"We Can't Have Five-Star Hotels And A One-Star Environment" – ERA Chairman

Manuel Zarb - 21st September 2017

The country is starting to pay more attention to the environment and to planning, according to the head of the Environmental Resources Authority.

“We can’t have five-star hotels and a one-star environment – that doesn’t work, and we will not manage to attract people to the country that way,” said Environment and Resources Authority Chairman, Victor Axiak, in comments to this business portal. “The protection of the environment, both for ourselves and to protect the asset we’re selling to tourists, is essential.”

Whilst the ERA has only one vote on the Planning Authority board which decides on development applications, Prof. Axiak argued it could still make its presence felt. “By being present you can put forward your arguments and influence the board,” he said. “There is also the right of appeal, although naturally we use this as a last resort. In a situation where we’re still finding our feet as an authority, we’re not in a situation to appeal everything we disagree with.”

Prof. Axiak was also asked to comment on previous statements, made during the PA Board’s discussion on the United Garage development in Gzira, where he said high-rises are being approved without consideration of the overall picture. “I personally have nothing against high-rises, and neither does ERA,” he said. “If they are carried out in a way which makes sense, they can contribute a lot to real development, not short-term and myopic development, in the country. When we talk of a high-rise or tower we’re talking about something with an enormous impact, which can be positive or negative. I think that in order to accept these high rises we have to plan for them. Unfortunately, we’re still in a phase not of planning but of issuing permits on a case-by-case basis. We need to plan ahead looking at different scenarios, with a sense of how the landscape could change over the next ten, fifteen years. An environmental impact assessment only lets us look at what is there currently, but not in the future. I disagree with the vision of Malta as a Dubai in the Mediterranean. We already have something which we can attract people to due to our immense historical legacy. Many business do realise that the environmental asset we have, the quality of life of the Maltese islands, is what they want to sell at the end of the day.”

Asked whether the country is moving towards this planning-based approach to development, Prof. Axiak said he believe it is. “The Paceville masterplan was a good attempt at moving towards planning, but perhaps we weren’t ready for it as a country. In the consultation process after the plan was presented, everyone affected saw their own part without looking at the overall picture. The overall picture was lost as there was nitpicking on different aspects of the proposal. Speaking personally, I believe we have too much of a ‘get rich tomorrow’ mentality, and this is the wrong mentality to have.”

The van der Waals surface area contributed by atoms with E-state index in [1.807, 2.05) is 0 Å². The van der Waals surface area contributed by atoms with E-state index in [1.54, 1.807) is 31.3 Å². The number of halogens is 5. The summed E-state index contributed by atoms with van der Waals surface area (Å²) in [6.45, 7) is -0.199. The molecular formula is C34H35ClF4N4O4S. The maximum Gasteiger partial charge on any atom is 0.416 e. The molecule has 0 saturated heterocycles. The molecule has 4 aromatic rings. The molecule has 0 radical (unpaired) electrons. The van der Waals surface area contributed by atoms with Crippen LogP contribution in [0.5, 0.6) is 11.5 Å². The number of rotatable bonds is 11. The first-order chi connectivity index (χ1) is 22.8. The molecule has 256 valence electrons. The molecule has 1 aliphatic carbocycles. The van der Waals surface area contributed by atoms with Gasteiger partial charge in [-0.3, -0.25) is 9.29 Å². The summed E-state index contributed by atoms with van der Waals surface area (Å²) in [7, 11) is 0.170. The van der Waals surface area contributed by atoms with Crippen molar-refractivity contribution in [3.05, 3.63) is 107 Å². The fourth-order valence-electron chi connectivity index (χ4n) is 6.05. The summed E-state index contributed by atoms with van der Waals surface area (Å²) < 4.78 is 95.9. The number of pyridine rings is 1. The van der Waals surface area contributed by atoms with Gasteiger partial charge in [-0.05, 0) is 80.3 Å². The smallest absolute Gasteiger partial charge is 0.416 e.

Prof. Axiak also spoke at length about the demerger of MEPA into the Environmental Resources Authority and the Planning Authority, which went ahead in April 2016. “The demerger was very important – a make or break for the new environment authority,” he said. “The split however wasn’t equal, as the ERA didn’t inherit corporate services and we had to set up our own. Some good came from this as well, since we could start with a fresh slate and we learned a lot from this as well. The old authority was very much focused on planning and development, due to a number of reasons including how we looked at the environment as a society. Unfortunately, this meant a number of purely environmental issues were left to the side. With the establishment of the ERA, the new authority established itself as a key player both on purely environmental issues, and in the area of development.”

The environmental issues given a boost by the new environmental authority, Prof. Axiak said, include 30 new sites for Natura 3000, 22 management plans, and nine new marine protected areas as well as a legal notice establishing woodland protected areas and a national air quality plan.

What ERA is now actively in the process of doing, Prof. Axiak explained, is working to integrating environmental considerations in every government policy which could impact the environment. “This is crucial, and includes policies on hospitals, homes, industry or any other area which at face value could not concern the ERA. It’s important that ERA is involved if any management plan is being made by a Ministry or Government department. If we manage to integrate environmental concerns in every policy, this would help us move to a holistic understanding of the situation as a society.”

“We are moving towards this. By now we understand Government’s needs more, and they understand the need to listen to ERA because this ultimately benefits them. This is an ongoing process, built on mutual trust, which we have to work on. Our goal is to be consulted not after a plan is made and presented for public consultation, but during the formulation of policy.”


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